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New Foe!
Environmental pollution, in the form of filthy air and contaminated water, has emerged as humankind’s new foe that is killing more people every year than all war, violence or disaster in the world. According to a recently released study by UK-based Lancet medical journal, environmental pollution claimed about nine million deaths in the world in 2015. The study further discloses whopping financial cost, some $4.6 trillion in annual losses — or about 6.2% of the global economy. Findings of this study puts India on the top of list of individual countries where one out of every four premature deaths in 2015 or some 2.5 million deaths occurred in India, followed by China, with more than 1.8 million deaths. Various other countries like Bangladesh, Pakistan, North Korea, South Sudan and Haiti also see nearly a fifth of their premature deaths caused by pollution.

While pointing out that pollution is a gigantic problem that is not catching people’s serious attention because look at scattered bits of the environmental pollution, some experts opine that he estimates of about nine million deaths is just a partial estimate, and the number of people killed by pollution is undoubtedly higher and will be quantified once more research is done and new methods of assessing harmful impacts are developed. Lamentably, the world’s poorest fall an easy prey to environmental pollution and experts are unanimous in their assessment that bulk of pollution-related deaths take place in low or middle income developing countries, “where policy makers are chiefly concerned with developing their economies, lifting people out of poverty and building basic infrastructure, and environmental regulations in those countries tend to be weaker, and industries lean on outdated technologies and dirtier fuels. Apart from aerial pollution, water pollution is also assuming serious dimensions. It becomes discernible from the UN statistics that 844 million people in the world – one in ten – do not have clean water, and around 289,000 children under five die every year from diarrhoeal diseases caused by poor water and sanitation and it amounts to almost 800 children per day, or one child every two minutes. Every minute a newborn baby dies from infection caused by a lack of clean water and an unclean environment.

Water pollution presents a grim situation because Planet earth is already faced with water scarcity and pollution of surface and groundwater resources make it more serious because water is a finite resource. According to UN data, about 42% of healthcare facilities in Africa lack access to safe water and nearly half of all people using dirty water live in sub-Saharan Africa, and one-fifth live in Southern Asia. At current rates of progress, everyone in low- and middle-income countries won’t have clean water until 2039. Almost all rivers in India are contaminated because of unscientific manner of discharge of domestic, municipal and industrial wastewater into the rivers. According to 2007 study, discharge of untreated sewage is the single most significant factor of pollution of surface and groundwater in India. According to one estimate, between 1991 and 2008, the flow of untreated sewage has doubled from around 12, 000 liters per day to 24, 000 liters per day. There is yawning gap between generation and treatment of domestic wastewater in the country.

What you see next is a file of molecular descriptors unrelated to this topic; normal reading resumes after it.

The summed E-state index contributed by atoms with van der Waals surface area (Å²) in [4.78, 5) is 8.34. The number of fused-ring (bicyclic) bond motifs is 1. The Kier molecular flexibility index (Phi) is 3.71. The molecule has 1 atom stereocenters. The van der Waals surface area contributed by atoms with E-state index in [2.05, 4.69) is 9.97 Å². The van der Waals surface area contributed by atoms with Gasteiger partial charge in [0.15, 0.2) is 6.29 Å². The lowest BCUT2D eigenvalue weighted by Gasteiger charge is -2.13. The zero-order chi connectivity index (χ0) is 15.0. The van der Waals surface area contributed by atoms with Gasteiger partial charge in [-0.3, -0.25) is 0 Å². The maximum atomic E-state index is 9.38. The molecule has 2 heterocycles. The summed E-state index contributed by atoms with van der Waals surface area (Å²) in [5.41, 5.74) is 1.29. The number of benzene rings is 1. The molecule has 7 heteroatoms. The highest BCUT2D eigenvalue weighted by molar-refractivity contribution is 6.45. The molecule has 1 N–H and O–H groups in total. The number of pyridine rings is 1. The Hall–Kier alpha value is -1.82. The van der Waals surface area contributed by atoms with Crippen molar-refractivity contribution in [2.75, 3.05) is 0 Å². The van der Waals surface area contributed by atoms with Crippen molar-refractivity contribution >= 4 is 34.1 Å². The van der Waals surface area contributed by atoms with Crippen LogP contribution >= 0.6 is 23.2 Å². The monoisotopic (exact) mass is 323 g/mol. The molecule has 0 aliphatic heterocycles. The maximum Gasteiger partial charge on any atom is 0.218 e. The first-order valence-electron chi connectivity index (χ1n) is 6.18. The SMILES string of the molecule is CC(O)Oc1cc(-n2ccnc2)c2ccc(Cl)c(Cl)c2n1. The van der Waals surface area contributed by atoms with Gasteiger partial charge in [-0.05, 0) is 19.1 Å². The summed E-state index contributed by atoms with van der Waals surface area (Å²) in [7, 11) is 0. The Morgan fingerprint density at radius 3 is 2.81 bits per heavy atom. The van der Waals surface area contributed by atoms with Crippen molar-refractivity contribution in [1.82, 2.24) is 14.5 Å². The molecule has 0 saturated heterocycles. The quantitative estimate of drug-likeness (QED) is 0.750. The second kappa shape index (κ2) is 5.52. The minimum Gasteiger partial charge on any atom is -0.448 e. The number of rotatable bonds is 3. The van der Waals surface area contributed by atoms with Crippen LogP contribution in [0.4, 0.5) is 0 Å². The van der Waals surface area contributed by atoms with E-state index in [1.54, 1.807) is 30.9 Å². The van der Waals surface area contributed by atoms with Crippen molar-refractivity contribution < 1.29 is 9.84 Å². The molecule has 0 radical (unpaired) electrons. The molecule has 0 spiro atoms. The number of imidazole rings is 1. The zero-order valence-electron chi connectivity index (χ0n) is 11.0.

Some experts opine that the problem is not only that India lacks sufficient treatment capacity but also that the sewage treatment plants that exist do not operate and are not maintained.The bulk of the government-owned sewage treatment plants remain closed most of the time due to improper design or poor maintenance or lack of reliable electricity supply to operate the plants, together with absentee employees and poor management. The wastewater generated in these areas normally percolates into the soil or evaporates. The uncollected wastes accumulate in the urban areas causing unhygienic conditions and releasing pollutants that leach into surface and groundwater. This contributes to deterioration of the water quality. There exists a close proximity between pollution and poverty and controlling pollution is definitely prone to help address many related problems, from climate change to malnutrition because inter- and intra-linkages cannot be ignored. Given the fact that the UN is hosting its first-ever conference on pollution December this year, one can hope that the world body will come out with some tangible solution to keep this new foe at bay.

Babuddin Khan
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